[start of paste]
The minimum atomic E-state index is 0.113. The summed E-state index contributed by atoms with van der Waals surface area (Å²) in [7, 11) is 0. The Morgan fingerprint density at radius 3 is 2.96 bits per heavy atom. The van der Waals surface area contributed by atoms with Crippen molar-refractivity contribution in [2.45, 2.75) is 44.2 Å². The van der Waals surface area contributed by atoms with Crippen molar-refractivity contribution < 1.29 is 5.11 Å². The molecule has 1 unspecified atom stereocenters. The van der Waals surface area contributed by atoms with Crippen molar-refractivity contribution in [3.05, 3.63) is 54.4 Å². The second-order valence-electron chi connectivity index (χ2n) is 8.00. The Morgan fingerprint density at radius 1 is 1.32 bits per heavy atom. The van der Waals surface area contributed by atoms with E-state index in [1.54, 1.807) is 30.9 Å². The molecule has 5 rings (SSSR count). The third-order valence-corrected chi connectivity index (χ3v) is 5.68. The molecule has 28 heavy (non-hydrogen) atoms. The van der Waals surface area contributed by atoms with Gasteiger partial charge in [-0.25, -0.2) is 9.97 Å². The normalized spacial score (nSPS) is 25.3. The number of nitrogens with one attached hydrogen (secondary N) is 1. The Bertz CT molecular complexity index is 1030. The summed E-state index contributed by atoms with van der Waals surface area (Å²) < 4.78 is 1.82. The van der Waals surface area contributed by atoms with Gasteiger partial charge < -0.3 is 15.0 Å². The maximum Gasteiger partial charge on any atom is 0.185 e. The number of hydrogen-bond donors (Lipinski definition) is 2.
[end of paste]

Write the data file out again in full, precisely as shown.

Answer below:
The minimum atomic E-state index is 0.113. The summed E-state index contributed by atoms with van der Waals surface area (Å²) in [7, 11) is 0. The Morgan fingerprint density at radius 3 is 2.96 bits per heavy atom. The van der Waals surface area contributed by atoms with Crippen molar-refractivity contribution in [2.45, 2.75) is 44.2 Å². The van der Waals surface area contributed by atoms with Crippen molar-refractivity contribution < 1.29 is 5.11 Å². The molecule has 1 unspecified atom stereocenters. The van der Waals surface area contributed by atoms with Crippen molar-refractivity contribution in [3.05, 3.63) is 54.4 Å². The second-order valence-electron chi connectivity index (χ2n) is 8.00. The Morgan fingerprint density at radius 1 is 1.32 bits per heavy atom. The van der Waals surface area contributed by atoms with E-state index in [1.54, 1.807) is 30.9 Å². The molecule has 5 rings (SSSR count). The third-order valence-corrected chi connectivity index (χ3v) is 5.68. The molecule has 28 heavy (non-hydrogen) atoms. The van der Waals surface area contributed by atoms with Gasteiger partial charge in [-0.25, -0.2) is 9.97 Å². The normalized spacial score (nSPS) is 25.3. The number of nitrogens with one attached hydrogen (secondary N) is 1. The Bertz CT molecular complexity index is 1030. The summed E-state index contributed by atoms with van der Waals surface area (Å²) < 4.78 is 1.82. The van der Waals surface area contributed by atoms with Gasteiger partial charge < -0.3 is 15.0 Å². The maximum Gasteiger partial charge on any atom is 0.185 e. The number of hydrogen-bond donors (Lipinski definition) is 2.